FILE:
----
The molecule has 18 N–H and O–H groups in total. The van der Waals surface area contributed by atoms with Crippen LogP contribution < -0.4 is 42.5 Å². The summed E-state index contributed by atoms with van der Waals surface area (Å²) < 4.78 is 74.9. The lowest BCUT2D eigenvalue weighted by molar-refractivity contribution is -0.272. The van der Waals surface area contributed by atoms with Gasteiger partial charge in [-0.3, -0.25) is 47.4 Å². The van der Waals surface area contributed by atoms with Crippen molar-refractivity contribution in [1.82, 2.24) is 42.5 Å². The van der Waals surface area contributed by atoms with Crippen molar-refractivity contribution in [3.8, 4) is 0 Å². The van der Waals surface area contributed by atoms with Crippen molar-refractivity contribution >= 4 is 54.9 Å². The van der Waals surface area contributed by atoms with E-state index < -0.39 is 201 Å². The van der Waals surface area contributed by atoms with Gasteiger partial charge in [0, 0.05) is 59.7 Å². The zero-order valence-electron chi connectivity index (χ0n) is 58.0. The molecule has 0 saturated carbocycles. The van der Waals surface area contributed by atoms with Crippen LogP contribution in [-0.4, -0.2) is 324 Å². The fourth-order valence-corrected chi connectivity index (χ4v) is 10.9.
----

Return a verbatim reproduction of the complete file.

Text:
The molecule has 18 N–H and O–H groups in total. The van der Waals surface area contributed by atoms with Crippen LogP contribution < -0.4 is 42.5 Å². The summed E-state index contributed by atoms with van der Waals surface area (Å²) < 4.78 is 74.9. The lowest BCUT2D eigenvalue weighted by molar-refractivity contribution is -0.272. The van der Waals surface area contributed by atoms with Gasteiger partial charge in [-0.3, -0.25) is 47.4 Å². The van der Waals surface area contributed by atoms with Crippen molar-refractivity contribution in [1.82, 2.24) is 42.5 Å². The van der Waals surface area contributed by atoms with Crippen molar-refractivity contribution in [3.8, 4) is 0 Å². The van der Waals surface area contributed by atoms with Crippen molar-refractivity contribution >= 4 is 54.9 Å². The van der Waals surface area contributed by atoms with E-state index < -0.39 is 201 Å². The van der Waals surface area contributed by atoms with Gasteiger partial charge in [0, 0.05) is 59.7 Å². The zero-order valence-electron chi connectivity index (χ0n) is 58.0. The molecule has 0 saturated carbocycles. The van der Waals surface area contributed by atoms with Crippen LogP contribution in [-0.4, -0.2) is 324 Å². The fourth-order valence-corrected chi connectivity index (χ4v) is 10.9.